The M7 motion coprocessor in the iPhone 5s is a big deal

The new chip opens the door to a wealth of uses and apps

In unveiling the iPhone 5s this week, Apple executives proudly pointed to several hardware firsts. Among the most obvious are the new Touch ID fingerprint sensor in the home button and the move to the 64-bit Apple-designed A7 processor. (Samsung was quick to announce that it's developing devices with 64-bit chips, too.) Along with those under-the-hood advances comes the most intriguing change: the new M7 "motion coprocessor."

Apple iPhone 5s (4)
Apple's iPhone 5s.

Apple hasn't publicly detailed just how the the M7 works, though it has added a new set of APIs, dubbed CoreMotion, that developers can access when writing iOS 7 apps. Nike, in fact, has already announced the first M7-enabled app.

Apple did at least offer a broad overview of its intentions for the coprocessor: "Every iPhone 5s includes the new M7 motion coprocessor that gathers data from the accelerometer, gyroscope and compass to offload work from the A7 for improved power efficiency." That's from Apple's press release announcing the 5s, and it mirrors what Phil Schiller, Apple's senior vice president of worldwide marketing, said on stage during the iPhone announcement Tuesday.

This defines a huge function of the M7 -- to process the increasingly large amounts of data people can generate while carrying a sensor-laden device. Triangulating this data takes processing power, but not a huge amount of it. (Remember, earlier iOS devices, including those that used less powerful non-Apple processors, were able to work with this kind of data.) Essentially, the A7 would be overkill for the more basic tasks of aggregating and processing motion data.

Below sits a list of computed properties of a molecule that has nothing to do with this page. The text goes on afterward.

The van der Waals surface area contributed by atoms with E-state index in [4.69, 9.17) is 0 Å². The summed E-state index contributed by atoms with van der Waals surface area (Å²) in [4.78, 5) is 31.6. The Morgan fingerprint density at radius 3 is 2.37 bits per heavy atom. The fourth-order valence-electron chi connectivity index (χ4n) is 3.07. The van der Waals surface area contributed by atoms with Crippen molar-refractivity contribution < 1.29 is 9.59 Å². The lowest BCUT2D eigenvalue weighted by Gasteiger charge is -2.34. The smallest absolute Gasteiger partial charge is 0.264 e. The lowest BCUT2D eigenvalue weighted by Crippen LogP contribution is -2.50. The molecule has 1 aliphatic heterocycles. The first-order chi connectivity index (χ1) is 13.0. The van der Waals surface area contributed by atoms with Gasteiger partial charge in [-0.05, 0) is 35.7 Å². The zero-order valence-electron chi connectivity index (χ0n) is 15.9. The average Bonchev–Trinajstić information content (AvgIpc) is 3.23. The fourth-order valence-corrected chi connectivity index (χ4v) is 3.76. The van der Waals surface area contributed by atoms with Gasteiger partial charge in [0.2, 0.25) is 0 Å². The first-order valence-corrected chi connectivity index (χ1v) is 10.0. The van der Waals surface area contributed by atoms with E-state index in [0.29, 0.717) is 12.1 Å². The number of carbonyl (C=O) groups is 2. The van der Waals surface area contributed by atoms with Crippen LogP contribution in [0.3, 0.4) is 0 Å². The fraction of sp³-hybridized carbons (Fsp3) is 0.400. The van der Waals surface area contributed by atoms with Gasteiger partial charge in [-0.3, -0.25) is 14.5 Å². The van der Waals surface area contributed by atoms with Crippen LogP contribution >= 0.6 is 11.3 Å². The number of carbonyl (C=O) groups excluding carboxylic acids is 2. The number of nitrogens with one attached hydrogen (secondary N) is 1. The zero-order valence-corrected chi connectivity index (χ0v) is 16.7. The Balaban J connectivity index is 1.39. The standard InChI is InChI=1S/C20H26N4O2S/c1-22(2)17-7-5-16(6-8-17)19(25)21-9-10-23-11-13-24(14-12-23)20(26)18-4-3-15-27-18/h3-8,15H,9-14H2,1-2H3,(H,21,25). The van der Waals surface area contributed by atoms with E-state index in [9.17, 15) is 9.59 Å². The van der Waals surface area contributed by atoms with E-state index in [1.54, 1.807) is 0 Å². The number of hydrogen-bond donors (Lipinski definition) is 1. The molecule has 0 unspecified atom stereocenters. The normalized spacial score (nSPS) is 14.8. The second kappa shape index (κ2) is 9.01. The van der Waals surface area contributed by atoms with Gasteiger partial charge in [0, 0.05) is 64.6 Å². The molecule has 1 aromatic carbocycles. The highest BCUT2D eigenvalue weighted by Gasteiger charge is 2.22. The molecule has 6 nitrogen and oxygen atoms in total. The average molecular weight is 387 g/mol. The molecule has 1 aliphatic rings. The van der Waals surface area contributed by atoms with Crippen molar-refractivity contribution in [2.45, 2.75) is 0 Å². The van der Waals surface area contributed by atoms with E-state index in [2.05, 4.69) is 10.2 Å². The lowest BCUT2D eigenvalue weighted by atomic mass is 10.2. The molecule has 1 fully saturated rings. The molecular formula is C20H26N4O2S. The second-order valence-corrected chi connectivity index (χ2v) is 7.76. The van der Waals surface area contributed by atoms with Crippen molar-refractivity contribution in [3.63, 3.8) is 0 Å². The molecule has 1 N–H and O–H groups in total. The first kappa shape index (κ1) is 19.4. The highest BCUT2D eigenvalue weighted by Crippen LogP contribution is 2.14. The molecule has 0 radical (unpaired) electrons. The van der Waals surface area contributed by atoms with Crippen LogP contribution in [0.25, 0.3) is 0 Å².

Offloading that low-level data capture and processing to a low-power processor delivers two big advantages: It increases battery life (always an important goal for any mobile device), and it reduces the heat generated by the main processor. That should increase the life expectancy of a device and keep it from getting hot. As processors grow in capacity and performance, they typically need more power to function (and therefore, typically, produce more heat). One explanation for the M7 is simply that Apple needed to offset some of the increases in power demand and heat production that are a consequence of the A7 chip's improved performance.

The second big advantage of the M7 is that it effectively boosts the performance of the main A7 processor. With less work to handle during iPhone use, the A7 has more processing cycles available for other needs like launching and running apps. With iOS 7 being better at multitasking, this gives the iPhone 5s additional performance dividends.

Apple is also touting the M7 for tasks that take place when you're not actually using your iPhone. Since it uses less power than the A7 processor (and potentially less power than earlier A-series processors), iOS 7 and apps coded to take advantage of it can perform continuous monitoring in a way that might otherwise be impossible or unwieldy because of power constraints.

Apple is specifically pitching this as an advantage for fitness and activity-tracking apps, saying that, thanks to the M7, the iPhone 5s "continuously measures your motion data, even when the device is asleep, and saves battery life for pedometer or other fitness apps that use the accelerometer all day."

Keith Shaw and Ken Mingis discuss a few surprises from the Sept. 10 Apple event, at which the iPhone 5s and 5c phones were announced.

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